The company replied that since the tax sale had occurred more than three years before the bank sent the October 2016 letter, administrative redemption would not be available to the bank by law, so the bank would need to redeem the property through judicial redemption.[viii] A major difference between judicial redemption and administrative redemption, and the main issue in this case, is that attorney fees can be assessed under judicial redemption. The company told the bank it would accept redemption at $15,989.67, which included $12,290.88 in attorney fees.
In November 2016, the bank filed a petition for administrative redemption with the probate court, which the probate court granted. The probate court ruled that the bank could obtain a certificate of redemption for the property upon payment of $ 4,776.24. The company filed motions to quash the certificate of redemption and to vacate the judgment with the probate court, which were denied. In March 2017, the company filed a petition for a writ of mandamus with the local circuit court, asking the circuit court to vacate the probate court’s ruling. The circuit court dismissed that petition without providing a reason for its decision, and the company appealed that decision.
Court of Civil Appeals Decision: The main issue on appeal was whether the company’s only option to overturn the probate court’s decision was to file a petition for a writ of mandamus with the local circuit court. In its opinion, the Court of Appeals noted that Alabama’s statute governing the appellate jurisdiction of a circuit court does not directly discuss appeals concerning certificates of redemption for the sale of land.[ix] However, the court ruled that, based on precedent,[x] circuit courts are the proper venue to seek review of such decisions. The court remanded the case to the circuit court to address whether the probate court erroneously allowed the bank to use the administrative redemption process.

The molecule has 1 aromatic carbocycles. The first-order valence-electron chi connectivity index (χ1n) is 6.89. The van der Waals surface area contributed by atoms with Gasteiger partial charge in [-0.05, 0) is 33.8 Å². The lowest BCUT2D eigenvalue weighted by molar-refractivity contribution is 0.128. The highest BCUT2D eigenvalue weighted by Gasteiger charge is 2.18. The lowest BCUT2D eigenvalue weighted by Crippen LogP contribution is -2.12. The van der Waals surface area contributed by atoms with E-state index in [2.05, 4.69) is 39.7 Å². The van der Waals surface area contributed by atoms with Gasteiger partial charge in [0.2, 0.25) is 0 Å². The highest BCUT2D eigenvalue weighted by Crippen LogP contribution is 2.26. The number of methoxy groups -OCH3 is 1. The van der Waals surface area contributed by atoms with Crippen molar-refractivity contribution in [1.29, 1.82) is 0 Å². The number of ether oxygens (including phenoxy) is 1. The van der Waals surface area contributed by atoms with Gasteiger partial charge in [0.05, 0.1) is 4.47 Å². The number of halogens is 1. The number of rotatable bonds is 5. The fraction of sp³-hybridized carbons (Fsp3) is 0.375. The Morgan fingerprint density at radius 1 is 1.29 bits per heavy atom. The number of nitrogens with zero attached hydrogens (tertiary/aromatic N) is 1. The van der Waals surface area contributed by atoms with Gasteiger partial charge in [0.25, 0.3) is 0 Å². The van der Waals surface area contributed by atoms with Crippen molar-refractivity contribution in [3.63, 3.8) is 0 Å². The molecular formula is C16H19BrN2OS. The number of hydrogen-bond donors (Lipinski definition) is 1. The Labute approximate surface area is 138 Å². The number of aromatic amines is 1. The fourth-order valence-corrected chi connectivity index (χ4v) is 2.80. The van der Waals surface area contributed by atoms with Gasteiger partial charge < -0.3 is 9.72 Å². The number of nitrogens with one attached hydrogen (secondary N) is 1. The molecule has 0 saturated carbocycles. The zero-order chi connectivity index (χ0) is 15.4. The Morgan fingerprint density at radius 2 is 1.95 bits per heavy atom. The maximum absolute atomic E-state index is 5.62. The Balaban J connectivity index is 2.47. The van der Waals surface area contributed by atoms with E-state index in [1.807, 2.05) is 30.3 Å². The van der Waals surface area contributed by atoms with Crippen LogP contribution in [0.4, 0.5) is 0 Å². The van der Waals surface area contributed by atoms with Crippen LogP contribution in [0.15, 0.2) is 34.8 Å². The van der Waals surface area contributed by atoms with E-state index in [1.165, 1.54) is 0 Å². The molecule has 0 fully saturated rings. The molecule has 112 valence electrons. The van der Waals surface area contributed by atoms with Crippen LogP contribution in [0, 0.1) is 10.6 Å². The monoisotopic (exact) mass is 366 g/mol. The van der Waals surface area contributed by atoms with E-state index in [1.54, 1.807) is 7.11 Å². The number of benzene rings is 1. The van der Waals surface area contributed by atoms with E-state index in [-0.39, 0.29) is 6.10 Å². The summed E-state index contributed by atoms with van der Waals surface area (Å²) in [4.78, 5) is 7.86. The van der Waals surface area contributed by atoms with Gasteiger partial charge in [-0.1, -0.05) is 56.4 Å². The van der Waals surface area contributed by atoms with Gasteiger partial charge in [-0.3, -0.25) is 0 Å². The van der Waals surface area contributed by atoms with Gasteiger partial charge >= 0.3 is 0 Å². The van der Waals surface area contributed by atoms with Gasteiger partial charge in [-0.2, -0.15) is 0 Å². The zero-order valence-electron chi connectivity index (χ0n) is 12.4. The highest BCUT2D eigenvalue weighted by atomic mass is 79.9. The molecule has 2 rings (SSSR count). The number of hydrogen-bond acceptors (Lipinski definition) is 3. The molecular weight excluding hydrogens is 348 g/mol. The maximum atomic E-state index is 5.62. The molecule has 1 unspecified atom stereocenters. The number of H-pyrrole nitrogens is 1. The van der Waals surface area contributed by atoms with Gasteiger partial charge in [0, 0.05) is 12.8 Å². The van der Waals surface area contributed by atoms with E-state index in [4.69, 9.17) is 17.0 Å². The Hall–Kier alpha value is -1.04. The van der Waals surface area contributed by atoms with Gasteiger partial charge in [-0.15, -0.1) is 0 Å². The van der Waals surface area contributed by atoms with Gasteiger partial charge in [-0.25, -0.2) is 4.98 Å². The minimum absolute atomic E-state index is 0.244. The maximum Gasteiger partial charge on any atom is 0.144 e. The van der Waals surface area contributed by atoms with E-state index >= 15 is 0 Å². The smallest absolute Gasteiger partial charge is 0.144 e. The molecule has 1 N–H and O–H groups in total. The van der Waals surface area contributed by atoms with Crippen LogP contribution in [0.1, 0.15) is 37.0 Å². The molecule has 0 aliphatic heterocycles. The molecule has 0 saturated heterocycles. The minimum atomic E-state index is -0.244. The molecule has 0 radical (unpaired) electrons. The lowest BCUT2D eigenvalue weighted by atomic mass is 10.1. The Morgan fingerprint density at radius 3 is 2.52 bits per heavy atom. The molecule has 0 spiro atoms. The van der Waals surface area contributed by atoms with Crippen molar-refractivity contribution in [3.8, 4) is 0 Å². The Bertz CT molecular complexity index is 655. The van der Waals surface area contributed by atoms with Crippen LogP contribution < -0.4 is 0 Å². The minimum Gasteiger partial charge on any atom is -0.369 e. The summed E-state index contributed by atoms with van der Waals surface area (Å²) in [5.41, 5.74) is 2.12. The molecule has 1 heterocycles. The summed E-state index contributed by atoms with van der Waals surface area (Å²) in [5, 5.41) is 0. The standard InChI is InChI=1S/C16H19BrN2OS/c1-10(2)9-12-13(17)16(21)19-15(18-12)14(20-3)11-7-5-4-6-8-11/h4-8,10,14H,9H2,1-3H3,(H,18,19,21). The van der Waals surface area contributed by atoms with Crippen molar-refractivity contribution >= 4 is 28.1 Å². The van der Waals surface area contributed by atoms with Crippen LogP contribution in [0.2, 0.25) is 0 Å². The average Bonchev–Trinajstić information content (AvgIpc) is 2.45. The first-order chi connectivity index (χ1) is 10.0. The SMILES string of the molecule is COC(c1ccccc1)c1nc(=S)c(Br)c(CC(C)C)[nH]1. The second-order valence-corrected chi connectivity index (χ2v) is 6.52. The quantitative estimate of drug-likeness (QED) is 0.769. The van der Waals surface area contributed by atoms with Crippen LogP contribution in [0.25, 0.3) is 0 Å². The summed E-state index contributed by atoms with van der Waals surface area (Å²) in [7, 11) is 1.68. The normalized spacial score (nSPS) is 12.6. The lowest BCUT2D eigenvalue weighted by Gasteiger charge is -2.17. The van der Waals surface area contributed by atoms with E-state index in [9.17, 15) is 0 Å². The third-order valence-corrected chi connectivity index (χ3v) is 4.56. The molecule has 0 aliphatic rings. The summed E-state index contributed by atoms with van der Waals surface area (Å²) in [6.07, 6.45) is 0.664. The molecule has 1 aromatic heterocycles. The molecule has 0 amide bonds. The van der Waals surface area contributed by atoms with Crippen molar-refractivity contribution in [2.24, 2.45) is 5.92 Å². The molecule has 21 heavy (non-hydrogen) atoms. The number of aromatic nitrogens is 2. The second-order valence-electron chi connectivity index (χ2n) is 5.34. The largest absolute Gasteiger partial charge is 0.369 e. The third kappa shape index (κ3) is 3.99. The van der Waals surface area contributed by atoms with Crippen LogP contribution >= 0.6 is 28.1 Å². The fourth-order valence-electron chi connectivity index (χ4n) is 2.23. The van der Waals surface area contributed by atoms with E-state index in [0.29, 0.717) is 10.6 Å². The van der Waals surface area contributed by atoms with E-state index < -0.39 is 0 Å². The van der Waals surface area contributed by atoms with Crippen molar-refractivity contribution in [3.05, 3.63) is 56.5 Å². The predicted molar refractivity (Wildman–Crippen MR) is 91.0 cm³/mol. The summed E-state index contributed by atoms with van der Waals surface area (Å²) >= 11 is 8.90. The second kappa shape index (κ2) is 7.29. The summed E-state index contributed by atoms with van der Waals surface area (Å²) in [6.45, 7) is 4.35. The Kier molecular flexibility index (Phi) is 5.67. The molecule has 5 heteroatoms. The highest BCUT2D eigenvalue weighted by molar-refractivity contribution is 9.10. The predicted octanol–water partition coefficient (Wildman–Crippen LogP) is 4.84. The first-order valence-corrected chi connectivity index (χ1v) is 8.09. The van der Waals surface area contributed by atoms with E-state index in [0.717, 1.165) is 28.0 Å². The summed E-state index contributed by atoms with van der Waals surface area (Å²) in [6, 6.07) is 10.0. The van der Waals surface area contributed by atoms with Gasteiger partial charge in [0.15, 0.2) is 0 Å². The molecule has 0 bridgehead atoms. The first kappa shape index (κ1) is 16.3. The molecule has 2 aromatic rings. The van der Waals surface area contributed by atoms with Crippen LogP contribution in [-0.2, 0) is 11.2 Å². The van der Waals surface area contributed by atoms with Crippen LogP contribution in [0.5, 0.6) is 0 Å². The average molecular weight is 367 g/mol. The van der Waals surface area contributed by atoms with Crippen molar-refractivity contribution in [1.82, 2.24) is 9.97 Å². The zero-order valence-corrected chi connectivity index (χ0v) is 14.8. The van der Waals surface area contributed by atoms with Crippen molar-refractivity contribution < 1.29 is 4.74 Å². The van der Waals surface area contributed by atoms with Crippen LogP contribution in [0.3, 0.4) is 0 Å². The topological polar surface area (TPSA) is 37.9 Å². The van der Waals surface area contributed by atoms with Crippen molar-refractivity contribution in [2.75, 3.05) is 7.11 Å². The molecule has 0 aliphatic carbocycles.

Takeaways: While the Court of Appeals’ decision was limited to a procedural issue, the case offers several important insights for REALTORS®:
- Latent Tax Issues on Real Property: This case arose years after the tax sale on the property initially took place. Encourage your client to consult a tax professional and attorney experienced in real estate matters for specific analysis of questions involving properties that have experienced tax delinquency issues. The Legal Helpdesk recently wrote an article explaining property tax issues generally and also discussing unpaid taxes on property, which you can view here.
- Period of Redemption After Tax vs. Mortgage Foreclosure: The timeline for redeeming property following a mortgage foreclosure sale is six months for qualified[xi], residential property and one year for all other property types. The redemption period for property sold due to delinquent taxes is very complicated, lengthy and at times, unclear.
- Seeking Review of Probate Court Issuing a Certificate of Redemption: The Court’s holding in this case means that, in order to seek review of a probate court’s decision to issue a certificate of redemption, a party should file a petition for a writ of mandamus with the circuit court.
- Attorney Fees in Administrative vs. Judicial Redemption: Unlike judicial redemption, if you are the party seeking to redeem a property through administrative redemption, attorney fees generally will not be included in the total amount you must pay to redeem.